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My soul, Lord, quails to think that I should be

So high related, have such colors fair

Stick in my hat, from heaven: yet should see

My soul thus blotcht. Hell’s livery to bear.

What thine? New naturalized? Yet this relation

Thus barren, though’t’s a privilege-foundation?

The motto for this poem is again 1 Cor. 3:23, and here he has come to the words, “You are Christ’s.” And so, the poet contemplates what does this mean, I belong to Christ.

In this stanza, he compares himself to an attendant upon a king who wears the king’s uniform and yet seems himself as the ultimate imposture: I belong to this King in all my privilege and uniform, but look at me! I am not what my title claims.

The effect of this incongruity is fear and confession

My soul, Lord, quails

Quail is an archaic if not obsolete word by our day. The root meaning is along the lines of becoming ill. Entymology online gives this useful note: “Sense of “lose heart or courage, shrink before a danger or difficulty, cower” is attested from 1550s. According to OED, the word was common 1520-1650, then rare until 19c., when apparently it was revived by Scott. Related: Quailed; quailing.”

And thus, the word “quail” is especially fitting here: The poet is losing heart, I will be found out and found to be an impostor.  It is also interesting that it is his “soul” which quails. My life at its base, the thing I am: I am growing fearful at my core.

The break in the second foot, and the piled accents, opens the poem in a slow, even deliberate manner:

my SOUL [pause] LORD [pause] QUAILS

It frames the whole of the poem.

The poem then moves paradoxically to not a fearful thing but something which would seemingly bring joy:

                        to think that I should be

So high related, have such colors fair

Stick in my hat, from heaven

He has a claim to relationship with the King. He has fine clothing “colors fair”. Next there is a “stick in my hat.” I don’t know the details of 17th century court dress well enough to know if there was a stick which was displayed in a hat, or whether this was a mistake for “stick in hand,” which would then refer to some sort of cane.  The whole is “from heaven.”

What then is the problem?

                        yet should see

My soul thus blotcht.

Even though I dress so well, my soul – the soul has now returned as the scene of the crime—is “bloched.” His soul is stained. Underneath the heavenly dress, hidden from view in the soul, is a stain. I look like one thing but in my soul, I am another.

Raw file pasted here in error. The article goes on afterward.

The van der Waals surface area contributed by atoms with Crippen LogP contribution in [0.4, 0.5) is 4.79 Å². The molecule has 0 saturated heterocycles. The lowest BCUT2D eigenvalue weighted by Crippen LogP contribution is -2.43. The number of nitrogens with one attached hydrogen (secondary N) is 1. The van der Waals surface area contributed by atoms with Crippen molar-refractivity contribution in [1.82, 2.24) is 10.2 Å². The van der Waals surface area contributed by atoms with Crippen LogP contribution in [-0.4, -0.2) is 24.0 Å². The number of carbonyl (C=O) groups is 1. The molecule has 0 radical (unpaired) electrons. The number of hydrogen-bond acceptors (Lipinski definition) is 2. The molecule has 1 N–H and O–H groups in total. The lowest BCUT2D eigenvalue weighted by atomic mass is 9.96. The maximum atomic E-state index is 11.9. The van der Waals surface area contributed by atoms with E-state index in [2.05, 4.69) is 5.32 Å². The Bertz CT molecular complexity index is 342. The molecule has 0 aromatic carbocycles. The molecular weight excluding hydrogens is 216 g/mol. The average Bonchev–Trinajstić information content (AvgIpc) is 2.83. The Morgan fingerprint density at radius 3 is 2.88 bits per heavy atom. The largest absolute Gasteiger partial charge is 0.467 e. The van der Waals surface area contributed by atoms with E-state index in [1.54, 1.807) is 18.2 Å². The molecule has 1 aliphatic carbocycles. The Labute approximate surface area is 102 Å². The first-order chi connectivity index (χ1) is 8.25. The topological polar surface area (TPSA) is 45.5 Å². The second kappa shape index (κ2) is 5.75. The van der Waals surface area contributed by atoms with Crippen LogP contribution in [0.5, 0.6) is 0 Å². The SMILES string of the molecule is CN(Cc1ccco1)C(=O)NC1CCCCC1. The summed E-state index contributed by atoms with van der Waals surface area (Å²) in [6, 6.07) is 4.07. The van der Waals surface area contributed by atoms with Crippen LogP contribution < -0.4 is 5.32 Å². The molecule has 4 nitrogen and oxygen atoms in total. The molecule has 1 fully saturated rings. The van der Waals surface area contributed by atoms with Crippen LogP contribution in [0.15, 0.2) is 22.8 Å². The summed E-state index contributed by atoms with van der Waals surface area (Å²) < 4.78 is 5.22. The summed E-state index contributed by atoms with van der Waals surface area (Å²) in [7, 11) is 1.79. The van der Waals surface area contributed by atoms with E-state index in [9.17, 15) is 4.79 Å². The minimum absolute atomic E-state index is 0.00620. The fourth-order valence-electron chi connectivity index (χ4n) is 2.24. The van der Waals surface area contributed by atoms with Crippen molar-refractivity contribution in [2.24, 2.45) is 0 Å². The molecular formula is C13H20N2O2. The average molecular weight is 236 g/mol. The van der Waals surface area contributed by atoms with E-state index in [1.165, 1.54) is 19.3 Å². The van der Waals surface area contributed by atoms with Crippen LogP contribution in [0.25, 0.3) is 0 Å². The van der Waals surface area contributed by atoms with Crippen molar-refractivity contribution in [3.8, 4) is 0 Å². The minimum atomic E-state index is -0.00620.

The whole is then reversed: Rather than being heaven’s livery, he is bearing the livery of hell!  His fearfulness is not merely the fear of the impostor, it is the fear of the traitor. I am in the court of a king and I am showing loyalty to his enemy.

At this point, an aspect of Taylor’s psychology, which is profoundly different from our post-Rousseau, post-Freud world. He does not look at the “natural” bent of his desire as good and “authentic” and his “true” self. That is the posture of therapy which seeks to have us feel good about desires (whatsoever they may be). Instead, Taylor would see this self as “natural” and corrupt. He does not begin with the premise that whatever he happens to want is morally neutral and good only because he wants it (“love is love”).

What is good and true is not defined by the desires of Taylor’s soul, but by the Lord of Taylor’s soul. The Lord has come to raise Taylor up. That is an idea which lies at the heart of Taylor’s project, but it is an idea which utterly foreign to our culture.

Taylor’s calls this rebellion, “Hell’s livery.”  And this is the paradox in Christianity: God’s love for his enemies. But it is not a love which merely receives the “prostitutes and sinners,” but a love which transforms them. Our culture would be fine with a God who merely receives but does not forgive (because there is nothing to be forgiven).

And that leads to the conflict in Taylor: God forgives and transforms: this is granted. But then why has God not transformed me:

What thine? New naturalized? Yet this relation

Thus barren, though’t’s a privilege-foundation?

I belong to you? I am a new citizen of this Kingdom? How is it that having received such a privilege, beginning from such a privileged place, I have produced nothing: I have a new relationship and there is nothing to show for it?

This is a struggle with identity: Who am I? I am really in Christ? Do I really belong to Christ?